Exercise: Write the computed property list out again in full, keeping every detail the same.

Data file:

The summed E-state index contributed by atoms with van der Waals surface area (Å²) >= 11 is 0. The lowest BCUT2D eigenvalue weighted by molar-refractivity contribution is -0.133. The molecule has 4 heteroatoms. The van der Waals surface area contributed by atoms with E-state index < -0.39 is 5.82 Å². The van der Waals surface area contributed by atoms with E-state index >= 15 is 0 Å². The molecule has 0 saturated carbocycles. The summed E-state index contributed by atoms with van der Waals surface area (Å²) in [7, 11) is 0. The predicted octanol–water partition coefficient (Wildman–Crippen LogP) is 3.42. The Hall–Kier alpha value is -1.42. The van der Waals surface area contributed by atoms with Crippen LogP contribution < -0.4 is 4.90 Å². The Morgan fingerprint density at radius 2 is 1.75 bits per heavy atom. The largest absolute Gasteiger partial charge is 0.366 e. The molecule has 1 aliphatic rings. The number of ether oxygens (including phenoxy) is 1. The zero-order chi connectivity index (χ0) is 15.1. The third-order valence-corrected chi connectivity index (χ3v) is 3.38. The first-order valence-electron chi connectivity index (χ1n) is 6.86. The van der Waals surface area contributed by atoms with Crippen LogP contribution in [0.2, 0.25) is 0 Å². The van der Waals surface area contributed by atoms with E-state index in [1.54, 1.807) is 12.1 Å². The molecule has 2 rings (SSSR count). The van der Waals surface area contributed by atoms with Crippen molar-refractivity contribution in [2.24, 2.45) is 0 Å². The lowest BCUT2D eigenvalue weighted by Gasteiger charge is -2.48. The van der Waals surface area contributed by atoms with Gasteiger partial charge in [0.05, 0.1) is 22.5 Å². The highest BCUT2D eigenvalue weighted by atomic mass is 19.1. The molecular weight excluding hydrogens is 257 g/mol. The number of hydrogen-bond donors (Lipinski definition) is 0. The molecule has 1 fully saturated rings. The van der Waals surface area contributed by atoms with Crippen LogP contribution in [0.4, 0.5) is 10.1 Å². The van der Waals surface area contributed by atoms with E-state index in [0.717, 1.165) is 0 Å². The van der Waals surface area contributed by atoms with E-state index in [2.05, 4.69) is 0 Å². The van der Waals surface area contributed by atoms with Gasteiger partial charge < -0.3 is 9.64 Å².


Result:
The summed E-state index contributed by atoms with van der Waals surface area (Å²) >= 11 is 0. The lowest BCUT2D eigenvalue weighted by molar-refractivity contribution is -0.133. The molecule has 4 heteroatoms. The van der Waals surface area contributed by atoms with E-state index < -0.39 is 5.82 Å². The van der Waals surface area contributed by atoms with E-state index >= 15 is 0 Å². The molecule has 0 saturated carbocycles. The summed E-state index contributed by atoms with van der Waals surface area (Å²) in [7, 11) is 0. The predicted octanol–water partition coefficient (Wildman–Crippen LogP) is 3.42. The Hall–Kier alpha value is -1.42. The van der Waals surface area contributed by atoms with Crippen LogP contribution < -0.4 is 4.90 Å². The Morgan fingerprint density at radius 2 is 1.75 bits per heavy atom. The largest absolute Gasteiger partial charge is 0.366 e. The molecule has 1 aliphatic rings. The number of ether oxygens (including phenoxy) is 1. The zero-order chi connectivity index (χ0) is 15.1. The third-order valence-corrected chi connectivity index (χ3v) is 3.38. The first-order valence-electron chi connectivity index (χ1n) is 6.86. The van der Waals surface area contributed by atoms with Crippen LogP contribution in [0.2, 0.25) is 0 Å². The van der Waals surface area contributed by atoms with E-state index in [1.54, 1.807) is 12.1 Å². The molecule has 2 rings (SSSR count). The van der Waals surface area contributed by atoms with Crippen molar-refractivity contribution in [2.24, 2.45) is 0 Å². The lowest BCUT2D eigenvalue weighted by Gasteiger charge is -2.48. The van der Waals surface area contributed by atoms with Gasteiger partial charge in [0.05, 0.1) is 22.5 Å². The highest BCUT2D eigenvalue weighted by atomic mass is 19.1. The molecular weight excluding hydrogens is 257 g/mol. The number of hydrogen-bond donors (Lipinski definition) is 0. The molecule has 1 fully saturated rings. The van der Waals surface area contributed by atoms with Crippen LogP contribution in [0.4, 0.5) is 10.1 Å². The van der Waals surface area contributed by atoms with E-state index in [0.717, 1.165) is 0 Å². The van der Waals surface area contributed by atoms with E-state index in [2.05, 4.69) is 0 Å². The van der Waals surface area contributed by atoms with Gasteiger partial charge < -0.3 is 9.64 Å².